Dec 23, 2006

The seven top mobile and wireless trends for '07 | InfoWorld | News | 2006-12-21 | By David Haskin, Computerworld

It's all good, and I expect the consumer market to go wild.  

Cheaper devices and more mobile access options will mean that more people will use more mobile applications. The most popular of these applications is likely to be mobile e-mail.

Enterprise adoption will depend on understanding the Byzantine maze of services, devices, and providers.  I expect security and system management to be corporate IT roadblocks. 

Source: The seven top mobile and wireless trends for '07 | InfoWorld | News | 2006-12-21 | By David Haskin, Computerworld

Regulator Says Morgan Stanley Withheld E-Mail in Cases - New York Times

"I lost it" does not fly with regulators...

The regulator also contended in its complaint against Morgan Stanley that the firm regularly destroyed millions of e-mail messages by overwriting its backup tapes and by allowing employees to delete messages. Securities and Exchange Commission rules require that firms keep all e-mails and business communications for three years.

Source: Regulator Says Morgan Stanley Withheld E-Mail in Cases - New York Times

Digg continues to battle phony stories | CNET

Digg continues to crack down on users who plant phony stories on behalf of marketers, recently deleting a user who posted a story about a company that offered to compensate him.

Link to Digg continues to battle phony stories | CNET

As Dan Mitchell at the New York Times comments:

When marketers and spammers try to manipulate the rankings to promote a company, product or Web site, the system breaks down.

Link to Stuffing the Electronic Ballot Box | New York Times 


I just installed the beta version of LiveWriter and needed to try it out.  I have to say it's very handy and I think I'll be using it a lot. So this post is more amusement for me than readers, as I try out some of the features.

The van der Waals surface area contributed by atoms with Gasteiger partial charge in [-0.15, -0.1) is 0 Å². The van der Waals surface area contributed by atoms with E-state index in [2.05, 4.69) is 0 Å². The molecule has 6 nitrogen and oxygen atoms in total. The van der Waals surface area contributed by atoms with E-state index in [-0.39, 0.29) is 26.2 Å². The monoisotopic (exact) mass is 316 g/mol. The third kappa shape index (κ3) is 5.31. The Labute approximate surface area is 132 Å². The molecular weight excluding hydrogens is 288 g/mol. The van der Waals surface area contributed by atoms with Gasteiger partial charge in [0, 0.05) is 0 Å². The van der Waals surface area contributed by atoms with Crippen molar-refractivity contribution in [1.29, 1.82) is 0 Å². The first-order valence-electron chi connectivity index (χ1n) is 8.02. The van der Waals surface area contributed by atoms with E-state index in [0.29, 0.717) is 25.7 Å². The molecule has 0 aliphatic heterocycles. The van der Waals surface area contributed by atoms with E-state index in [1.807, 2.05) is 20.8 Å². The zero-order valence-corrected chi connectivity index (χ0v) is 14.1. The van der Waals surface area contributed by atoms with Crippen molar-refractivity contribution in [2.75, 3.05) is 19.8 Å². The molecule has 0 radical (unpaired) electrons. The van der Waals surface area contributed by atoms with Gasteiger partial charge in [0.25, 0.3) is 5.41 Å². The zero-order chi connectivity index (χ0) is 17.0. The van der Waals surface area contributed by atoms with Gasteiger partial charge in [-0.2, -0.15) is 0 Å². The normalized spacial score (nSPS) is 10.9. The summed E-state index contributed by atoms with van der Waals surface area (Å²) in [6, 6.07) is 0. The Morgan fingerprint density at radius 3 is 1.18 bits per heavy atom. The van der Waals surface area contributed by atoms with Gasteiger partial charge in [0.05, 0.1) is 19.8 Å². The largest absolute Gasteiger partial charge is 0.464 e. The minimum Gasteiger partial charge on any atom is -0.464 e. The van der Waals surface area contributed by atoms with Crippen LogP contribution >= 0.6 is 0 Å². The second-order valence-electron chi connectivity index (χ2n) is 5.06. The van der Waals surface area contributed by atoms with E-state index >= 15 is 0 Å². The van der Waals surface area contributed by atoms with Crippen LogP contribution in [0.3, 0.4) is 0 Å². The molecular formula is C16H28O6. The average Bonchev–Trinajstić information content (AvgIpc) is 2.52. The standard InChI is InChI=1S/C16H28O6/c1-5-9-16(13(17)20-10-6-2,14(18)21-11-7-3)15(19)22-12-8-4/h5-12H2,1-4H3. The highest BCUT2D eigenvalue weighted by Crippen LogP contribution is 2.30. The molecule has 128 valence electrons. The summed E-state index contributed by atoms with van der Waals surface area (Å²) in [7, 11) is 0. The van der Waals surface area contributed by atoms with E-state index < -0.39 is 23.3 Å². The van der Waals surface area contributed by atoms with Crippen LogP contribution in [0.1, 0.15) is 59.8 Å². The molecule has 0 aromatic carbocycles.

Dec 12, 2006

Tag! You're it!

All the kids are playing Blog-Tag! A new game described as a "virtual cocktail party" with a twist (or an olive) where bloggers list five little known facts about themselves and then"tag" five other bloggers to follow suit. I got tagged twice, does that mean I have to list 10 facts and tag 10 bloggers? I'll start with 5 until I get a ruling:

1. My first job in IT was at the font company Bitstream supporting the VP of product management. I can pick out fonts based on name. Helvetica happens.

2. I have a BA in Art History, with focus on Architectural History. I've come to find out many of my colleagues share my interest in buildings.

3. My 8th grade science project was to build a punch card reader using a pocket calculator. I'm not sure who had more fun with the project, myself or my Dad.

4. I was accused of being a foodie this weekend. I don't mind.

5. Despite my denial, my life is managed by a 13# Jack Russell Terrier, but many of you probably know that.

So who's next?

Volker Weber
Chris Herot
Rocky Oliver
Kathleen McGivney
Richard Monson-Haefel

I have Peter O'Kelly to blame for this.

Dec 8, 2006

CCS Blogs

I am fortunate to work with some incredibly fascinating people who also have blogs. The Collaboration and Content Strategies (CCS) team at Burton Group consists of: